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Helsinki offers million-euro prize for carbon-neutral heating solution

Cities such as Toronto, Leeds and Amsterdam plan to make use of the results of the Helsinki contest.

salmisaari voimala helen torni näkymä maisema helsinki lauttasaari
Helsinki is looking for ways to replace the Salmisaari coal-fired plant, which is to be shut down within a few years. Image: Vesa Marttinen / Yle
Yle News

The city of Helsinki has thrown down a challenge to innovators and experts to come up with sustainable heat generation solutions for a large urban area. On Thursday the city launched the international Helsinki Energy Challenge competition, which has a main prize of one million euros. The contest was announced last spring by Mayor Jan Vapaavuori.

The competition poses the question: "How can we decarbonise the heating of Helsinki, using as little biomass as possible?"

Helsinki has committed to become carbon neutral by 2035.

Helsinki officials say they hope the capital can serve as a platform for new, innovative energy solutions. They point out that cities must play a decisive role in efforts to contain the climate crisis, as more than half of the world's population lives in urban areas.

Cities consume more than two-thirds of the world's energy and are responsible for more than 70 percent of world CO2 emissions.

About 56 percent of Helsinki's CO2 emissions come from heating, so finding a sustainable way of keeping buildings warm in the winter is essential in order to cut the city's pollution output.

Last summer, Helsinki's population surpassed 650,000, while that of the capital region exceeded 1.5 million.

"The Helsinki Energy Challenge seeks concrete solutions to Helsinki's heating challenge, but also to the broader energy question worldwide. Finding a solution won't be simple, but we can get further in cooperation with our international partners than alone," Vapaavuori said on Thursday.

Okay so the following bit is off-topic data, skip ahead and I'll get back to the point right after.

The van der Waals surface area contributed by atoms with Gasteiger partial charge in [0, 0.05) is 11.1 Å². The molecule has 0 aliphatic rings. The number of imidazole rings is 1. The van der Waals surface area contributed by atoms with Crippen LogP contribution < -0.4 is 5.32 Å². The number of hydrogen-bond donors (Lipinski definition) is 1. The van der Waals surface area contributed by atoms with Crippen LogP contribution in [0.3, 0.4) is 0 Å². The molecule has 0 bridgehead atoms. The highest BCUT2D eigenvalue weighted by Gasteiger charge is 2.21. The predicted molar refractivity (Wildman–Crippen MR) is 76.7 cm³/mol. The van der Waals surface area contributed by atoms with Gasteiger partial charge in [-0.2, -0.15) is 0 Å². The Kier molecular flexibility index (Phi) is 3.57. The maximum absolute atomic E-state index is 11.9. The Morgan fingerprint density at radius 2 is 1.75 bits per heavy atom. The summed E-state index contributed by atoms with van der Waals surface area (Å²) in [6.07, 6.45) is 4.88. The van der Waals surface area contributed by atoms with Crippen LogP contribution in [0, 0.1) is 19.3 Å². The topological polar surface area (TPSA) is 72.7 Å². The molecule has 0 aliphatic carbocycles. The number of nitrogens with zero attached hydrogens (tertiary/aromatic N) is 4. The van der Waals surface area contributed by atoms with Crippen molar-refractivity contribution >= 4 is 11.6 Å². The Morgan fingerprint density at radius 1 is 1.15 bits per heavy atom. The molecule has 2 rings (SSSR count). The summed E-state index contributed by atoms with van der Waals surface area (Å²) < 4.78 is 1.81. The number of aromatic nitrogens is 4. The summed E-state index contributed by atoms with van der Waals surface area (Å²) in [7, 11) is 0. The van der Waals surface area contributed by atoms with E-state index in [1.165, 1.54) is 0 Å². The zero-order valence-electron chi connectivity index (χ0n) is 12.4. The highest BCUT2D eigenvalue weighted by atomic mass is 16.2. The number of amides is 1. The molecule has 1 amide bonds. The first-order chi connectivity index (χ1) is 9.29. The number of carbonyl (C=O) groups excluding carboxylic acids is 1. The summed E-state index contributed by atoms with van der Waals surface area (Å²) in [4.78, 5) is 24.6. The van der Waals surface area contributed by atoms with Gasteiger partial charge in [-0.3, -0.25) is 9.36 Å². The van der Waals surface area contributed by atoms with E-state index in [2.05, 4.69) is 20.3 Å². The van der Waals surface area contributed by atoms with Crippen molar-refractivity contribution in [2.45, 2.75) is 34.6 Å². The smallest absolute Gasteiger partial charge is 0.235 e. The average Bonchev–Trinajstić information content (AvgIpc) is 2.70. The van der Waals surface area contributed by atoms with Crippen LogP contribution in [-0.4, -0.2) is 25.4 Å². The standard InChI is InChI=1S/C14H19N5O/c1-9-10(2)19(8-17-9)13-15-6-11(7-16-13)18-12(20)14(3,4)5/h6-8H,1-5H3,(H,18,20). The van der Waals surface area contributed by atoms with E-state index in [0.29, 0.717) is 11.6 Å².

Two-stage contest

The competition is calling for solutions through which the city can heat its buildings sustainably for decades, without the use of biomass, beginning by 2029.

The proposals will be weighed according to their impact on the climate and natural resources, as well as costs, implementation schedules, feasibility, security of supply and capacity.

The jury will be made up of independent international experts.

The deadline for Challenge applications is 31 May, with finalist teams to be named on 2 July. They will be invited to a 'boot camp' in Helsinki in early September ahead of the 30 September deadline for final competition entries.

The winner will be announced on 24 November.

Several other cities, including Toronto, Vancouver, Amsterdam and Leeds, are officially supporting the project and say they hope to make use of its results in their own climate strategies.

The World Economic Forum and the C40 Cities Climate Leadership Group are also helping Helsinki to plan the competition and have promised to share its results with other cities.

About 20 percent of Finland's district heating is produced in Helsinki. More than half of the city's heating energy is now generated by burning coal, which will be banned in Finland as of May 2029.

The Hanasaari coal-fired plant will be closed by 2024, with coal use at the city's other main generating plant, Salmisaari, to end by 2029.

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